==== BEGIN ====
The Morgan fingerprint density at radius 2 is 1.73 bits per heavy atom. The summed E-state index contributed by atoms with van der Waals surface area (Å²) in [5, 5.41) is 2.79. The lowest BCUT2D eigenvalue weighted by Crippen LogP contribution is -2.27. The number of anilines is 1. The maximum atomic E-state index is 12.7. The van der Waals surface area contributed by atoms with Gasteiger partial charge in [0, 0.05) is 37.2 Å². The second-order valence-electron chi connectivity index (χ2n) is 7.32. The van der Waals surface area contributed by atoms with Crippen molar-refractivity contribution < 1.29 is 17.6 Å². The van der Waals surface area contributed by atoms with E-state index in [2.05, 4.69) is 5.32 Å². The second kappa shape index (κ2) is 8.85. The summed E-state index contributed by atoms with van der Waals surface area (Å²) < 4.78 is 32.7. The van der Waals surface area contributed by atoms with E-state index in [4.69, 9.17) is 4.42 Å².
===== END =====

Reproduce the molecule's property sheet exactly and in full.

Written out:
The Morgan fingerprint density at radius 2 is 1.73 bits per heavy atom. The summed E-state index contributed by atoms with van der Waals surface area (Å²) in [5, 5.41) is 2.79. The lowest BCUT2D eigenvalue weighted by Crippen LogP contribution is -2.27. The number of anilines is 1. The maximum atomic E-state index is 12.7. The van der Waals surface area contributed by atoms with Gasteiger partial charge in [0, 0.05) is 37.2 Å². The second-order valence-electron chi connectivity index (χ2n) is 7.32. The van der Waals surface area contributed by atoms with Crippen molar-refractivity contribution < 1.29 is 17.6 Å². The van der Waals surface area contributed by atoms with E-state index in [2.05, 4.69) is 5.32 Å². The second kappa shape index (κ2) is 8.85. The summed E-state index contributed by atoms with van der Waals surface area (Å²) < 4.78 is 32.7. The van der Waals surface area contributed by atoms with E-state index in [4.69, 9.17) is 4.42 Å².